We found a very appealing restaurant just outside city centre in Bouvigne-sur-Meuse, located on a medieval village square and in shadow of Crevecoeur castle ruins. I had oeuf en meurette as starter, hubby had a grilled goat cheese salad. We then both had rabbit with gratin potatoes and veggies followed by chocolate (moeulleux au chocolat style) cake. Utterly delicious and recommendable, in addition cosy interior, friendly service and very affordable so when visiting the region do consider Les Mougneûs d’As as culinary stop.
Okay, though we had visited Dinant before, a quick stop at the Charles de Gaulle bridge and the colourful saxophones honouring their inventor Adolphe Sax felt obligatory.
Following the Meuse river, in Yvoir, we stumbled upon a vineyard in perfect colour harmony with Fall foliage of surrounding forests.
And that was it for day two, feet up by the fireplace. Some wine, ham and cheese and a glass of whisky to end the day.
Day three (and already final day) started with pastels skies again and sound of leaves crackling under our feet. I’m a morning person and by time husband awakes I usually already had a short morning walk and photo tour. Quick breakfast, another hike, this time together, and time to leave the rental home.
Before heading home we decided to stop at the Annevoie Gardens which lay more or less on our route anyway.
For 250 years already this garden features unique water installations, all without help of machinery. In addition, since 2015 they work naturally and biologically without any pesticides. Different garden architectural styles are joined (French, Italian en English style) and some animals can be spotted: swans, herons, soay sheep…Open to public year-round so choose your favourite season to visit.
Hope you enjoyed tagging along on this little Fall getaway of ours exploring part of Belgium’s Namur province.
Join me next time for some seasonal trips closer to home and some favourite shots of our trip to Lenk Switzerland coming up too.
What to do when you turn 50? I already have all I need and the thing I want most, a good health and day without pain, well, that’s something that doesn’t come with a gift wrap. As the saying goes ‘the most precious thing to give someone (and yourself) is time and attention’ we decided to treat ourselves with a little weekend getaway. Destination: Brabant Walloon, Belgium’s smallest province. Join me as I look back on my cosy birthday weekend.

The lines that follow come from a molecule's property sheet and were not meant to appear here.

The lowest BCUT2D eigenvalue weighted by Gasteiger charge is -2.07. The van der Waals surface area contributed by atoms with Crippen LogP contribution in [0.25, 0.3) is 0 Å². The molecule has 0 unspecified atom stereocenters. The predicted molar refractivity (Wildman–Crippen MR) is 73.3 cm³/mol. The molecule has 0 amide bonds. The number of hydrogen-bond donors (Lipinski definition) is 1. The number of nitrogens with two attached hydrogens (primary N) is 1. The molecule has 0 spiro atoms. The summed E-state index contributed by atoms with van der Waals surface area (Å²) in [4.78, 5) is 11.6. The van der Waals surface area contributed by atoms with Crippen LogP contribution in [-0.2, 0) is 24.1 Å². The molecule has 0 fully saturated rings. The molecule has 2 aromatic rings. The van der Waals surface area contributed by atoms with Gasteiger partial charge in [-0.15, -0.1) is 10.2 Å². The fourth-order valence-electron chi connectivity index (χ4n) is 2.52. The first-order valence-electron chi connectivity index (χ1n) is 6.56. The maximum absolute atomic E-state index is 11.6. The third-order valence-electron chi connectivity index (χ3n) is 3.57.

On my hunt for suitable accomodation I stumbled upon ‘a couse house in charming village Beauvechain’ which sounded perfect and believe me, exceeded our expectations on all levels! It can be found both on Booking.com and Airbnb so don’t hesitate if you want to visit yourselves! Big thumb up for the warm welcome by Ilyas and Frédéric, homely warm interior, comfortable beds, and lovely outside dining facilities. The breakfast included is rich and delicious and some lovely details and attention (this being my birthday treat) put the cherry (or rasp-and strawberries in this case) on top.
Cosy, right?! And though no punishment if we would have had to spend whole weekend indoors some outside exploring never hurts…
Beauvechain, or Bevekom in Dutch, is located south of university city Leuven and from there reachable in less than half an hour. With language border meandering its way in surrounding landscape you’ll find yourself in Flanders one minute and in Wallonia the next when exploring the larger region around Beauvechain.
With accomodation lying in church’s shadow it’s litteraly the first thing that strikes you when stepping outside. The romanesque-style church has some festivities of its own as celebrating 1000 years of marvel this year making it one of the oldest in the country.
There are some lovely hiking trails leading you into rural countryside or just to take you around town for an evening stroll.
And even in smallest of hamlets where it seems like time stands still there are murals and graffity walls, like a portal to transport you back to 21st century.